I love berries! They are easy to grow, convenient to pick and there is no more delicious dessert in the world than a dish of mixed berries with a swirl of real whipped cream on top. Besides all that, they are good for you, full of vitamins and antioxidants
The only berries I grow are red raspberries. They have been in place in my garden for about 10 years and need little care but cutting back of the canes in late fall, and a little weeding in the spring before they grow so thickly the weeds are crowded out.
If you are serious about raspberries, pick a sunny site with good drainage, and decide whether you want single-crop berries, which can be harvested in June, or ever-bearing that have fruit in early June and then again in August.
The only difference in care is in the pruning, and specifics should be on the label.
I am very basic with my ever-bearing Heritage plants, cutting them all back to about 6 inches in late fall. Their first crop is small because of this chopping back of the first-year canes, but they have a large crop in late summer that lasts for weeks. This is not the recommended method, and you can find the proper way to do things on the Internet or in gardening books.
Strawberries need good soil preparation before planting and are shallow-rooted, so care is needed when weeding or cultivating. They like loose soil with plenty of organic matter and should not be planted where potatoes or tomatoes have grown previously.
In their first season, pinch off any runners that appear. In successive years, let those runners take root and you soon will have as large a patch as you wish.
There is no comparison between homegrown fresh berries and those white-topped, hard and tasteless monsters from the store. Produce sellers look for varieties that will travel well to bring the best appearance to the consumer, and these are not often the best in taste or texture.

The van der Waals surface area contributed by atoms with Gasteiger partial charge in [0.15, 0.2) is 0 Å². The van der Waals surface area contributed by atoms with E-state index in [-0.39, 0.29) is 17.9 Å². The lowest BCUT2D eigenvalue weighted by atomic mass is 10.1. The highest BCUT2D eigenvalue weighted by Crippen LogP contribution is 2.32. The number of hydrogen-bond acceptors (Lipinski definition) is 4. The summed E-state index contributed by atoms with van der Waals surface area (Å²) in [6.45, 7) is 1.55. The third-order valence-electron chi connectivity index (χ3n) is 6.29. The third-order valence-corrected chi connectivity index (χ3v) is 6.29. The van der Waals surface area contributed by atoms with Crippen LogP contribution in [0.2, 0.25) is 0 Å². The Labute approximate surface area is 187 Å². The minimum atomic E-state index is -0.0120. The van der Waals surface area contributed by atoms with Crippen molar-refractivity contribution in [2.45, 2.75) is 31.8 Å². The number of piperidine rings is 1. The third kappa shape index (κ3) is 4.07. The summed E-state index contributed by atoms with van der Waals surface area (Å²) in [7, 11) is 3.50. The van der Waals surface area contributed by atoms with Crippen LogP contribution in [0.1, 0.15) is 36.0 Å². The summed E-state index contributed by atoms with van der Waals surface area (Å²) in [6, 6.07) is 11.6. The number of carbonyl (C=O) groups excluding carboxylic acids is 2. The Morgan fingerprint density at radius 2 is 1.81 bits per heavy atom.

Blackberries are delicious grown wild, but the cultivated ones are much larger and still very good. They are not choosy about their location; any scrubby corner will support a few branches, which will soon spread and scramble over a fence or a shed.
Blackberries have a long season, starting in late summer, and freeze very well. Do not wash them first, but freeze in a single layer on cookie sheets and then keep in plastic bags.
Blackberry and apple pie for Thanksgiving beats
pumpkin in my book any time. (Editor's note: She's right, you know.)
Blueberries are not native to this area, needing acidic soil, but with due care the highbush varieties can be grown. They will do well in containers where the pH of the soil can be easily monitored and only need a small space in full sun. They will produce a small harvest by the third year of growth, and come into full production by the sixth year.
Wild blueberries are much smaller than the cultivated ones but also are sweeter and more flavorful. The foliage turns bright red in the fall.
And no column on berries would be complete without a mention of this year's fad, the acia berry (pronounced ah-SIGH-ee). Acia cannot be grown around here; it needs tropical swampy conditions and acidic soil that might be found on the floor of the rain forest. Unless you have a good greenhouse, you will not be able to grow them, but be familiar with the pronunciation and you can hold your own in erudite conversations about weight loss and good health.
There are other berries to enjoy, including mulberries, loganberries, raspberries in yellow, black and purple, whortleberries , elderberries and more. So be adventurous in the produce aisle and take advantage of free berries in the wild.
Janet Del Turco is a local gardener and a graduate of the Ohio State University Master Gardener program.
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